The commemoration of Trump’s 100th birthday will take place in the summer of 2046. Maybe by then we will know what to make of him as a man, a communicator, and a president.

About the Author

Robert Strong is the William Lyne Wilson Professor of Politics at Washington and Lee University and a contributor to Newsweek.

The Rushmore Report: CNN’s Sad, Shocking Response to Repugnant Display by Kathy Griffin

Tuesday, liberal comedian Kathy Griffin posted a photo of herself holding up a bloody head resembling President Donald Trump, reminiscent of ISIS holding up the heads of beheaded Christians. When criticized for her repulsive action, her initial response was self-defense. “I’m a comic,” she said. While her action has received near-universal condemnation, it is the response of CNN, for whom she hosts the annual New Year’s Eve show, that is both sad and shocking.

Before we get to CNN, let’s consider the response of both friend and foe. Debra Messing said, “What Kathy did is not right.” Chelsea Clinton went further, calling the display “vile and wrong.”

On the Republican side, Mitt Romney tweeted, “Our politics have become too base, too low, and too vulgar, but Kathy Griffin’s post descends into an even more repugnant and vile territory.” And Donald Trump, Jr. wrote, “Disgusting but not surprising. This is the left today. They consider this acceptable. Imagine that a conservative did this to Obama as POTUS?”

What makes Griffin’s actions most disturbing is that they were premeditated. She took the time to pose for the photo, then post it. She knew exactly what was coming. And this was not out of character for the comedian.

At the Emmy Awards a few years ago, Griffin said this in her acceptance speech. “A lot of people come up here and thank Jesus for this award. I want you to know that no one had less to do with this award than Jesus.” Then she said, “Suck it, Jesus. This is my God now!” referring to the Emmy.

Still, CNN continued to pay Griffin ungodly amounts of money for her ungodly hate speech. Never did they (nor any other liberal leaders) condemn her “Suck it, Jesus” comment.

Now, back to CNN’s sad, shocking response to the Donald Trump ISIS/headless display. Having had 24 hours to consider their response and plans to keep Griffin or replace her on their huge New Year’s Eve program, this was CNN’s initial, official response . . .

“We found what she did disgusting and offensive. We are pleased to see she has apologized and asked that the photos be taken down. We are evaluating our New Year’s Eve coverage and have made no decisions at this point.”

Are you kidding me? Evaluating? No decisions at this point? 

Imagine that Dennis Miller, conservative comedian and frequent guest on Fox News Channel, had done the exact same thing to President Obama while he was in office. Imagine Dennis Miller holding up an apparent severed head of Obama as a joke. Imagine the universal outrage. And then imagine Fox making the same statement that CNN made. “We are evaluating Dennis Miller’s actions. We are evaluating keeping him on our most watched program of the year. No decisions have been made at this point.”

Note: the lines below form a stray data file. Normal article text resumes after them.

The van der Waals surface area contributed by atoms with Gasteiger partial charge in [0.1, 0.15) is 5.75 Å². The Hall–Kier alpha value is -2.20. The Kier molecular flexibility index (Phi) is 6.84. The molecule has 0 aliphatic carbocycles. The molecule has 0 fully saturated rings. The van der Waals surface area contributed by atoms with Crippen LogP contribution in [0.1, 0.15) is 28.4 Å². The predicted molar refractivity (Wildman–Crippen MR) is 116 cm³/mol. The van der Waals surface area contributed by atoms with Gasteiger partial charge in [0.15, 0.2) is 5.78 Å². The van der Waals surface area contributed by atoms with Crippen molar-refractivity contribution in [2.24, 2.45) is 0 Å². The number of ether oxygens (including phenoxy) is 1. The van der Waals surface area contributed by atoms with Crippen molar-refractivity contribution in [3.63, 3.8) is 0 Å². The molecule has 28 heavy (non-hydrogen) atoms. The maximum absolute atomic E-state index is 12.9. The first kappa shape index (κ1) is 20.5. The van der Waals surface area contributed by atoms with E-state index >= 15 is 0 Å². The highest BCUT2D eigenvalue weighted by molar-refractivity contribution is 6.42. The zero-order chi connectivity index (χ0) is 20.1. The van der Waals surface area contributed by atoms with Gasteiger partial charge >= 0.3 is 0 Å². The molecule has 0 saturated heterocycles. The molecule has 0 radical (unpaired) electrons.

CNN, what “decision” is there to be made? Kathy Griffin’s vile demonstration was planned and executed exactly as intended. While her apology (issued only after universal outrage) was a good thing, it certainly didn’t erase what she had done.

CNN may fire Griffin from their New Year’s Eve show. I’m guessing they will, simply out of fear of losing sponsors. They may announce her dismissal before this article is even posted. But to wait 24 hours to “evaluate” her status tells you all you need to know.

Actions have consequences. Unless you are a liberal comedian working for CNN.

The Rushmore Report: Dem 2020 Presidential Hopeful Says Surprising Things about Impeaching Trump

Several Democratic lawmakers have begun to openly call for Congress to open impeachment hearings amid accusations that President Trump has attempted to obstruct an investigation into possible collusion between his campaign and Russia. But one leading contender for the Democratic nomination for president in 2020 has just spoken out. And while he has not hesitated to criticize President Trump, his comments are interesting.

Sen. Cory Booker (D-N.J.) isn’t hoping to impeach President Donald Trump anytime soon, he revealed Sunday. In an appearance on CNN’s State of the Union, the senator said, “I’m not going to rush impeachment. I think we need to deal with this in a very sobered way. This can’t be relitigation of an election that is now past. This has to be about an objective assessment about the facts that are going on right now.”

Why is Booker pulling back on impeachment talk while others are heating up the discussions every day, with the aid of a complicit media? The reason is simple. By seriously pushing impeachment (which they can’t pursue against the will of the Republican majority anyway), Democrats would risk ostracizing voters they need to win seats in the midterm elections.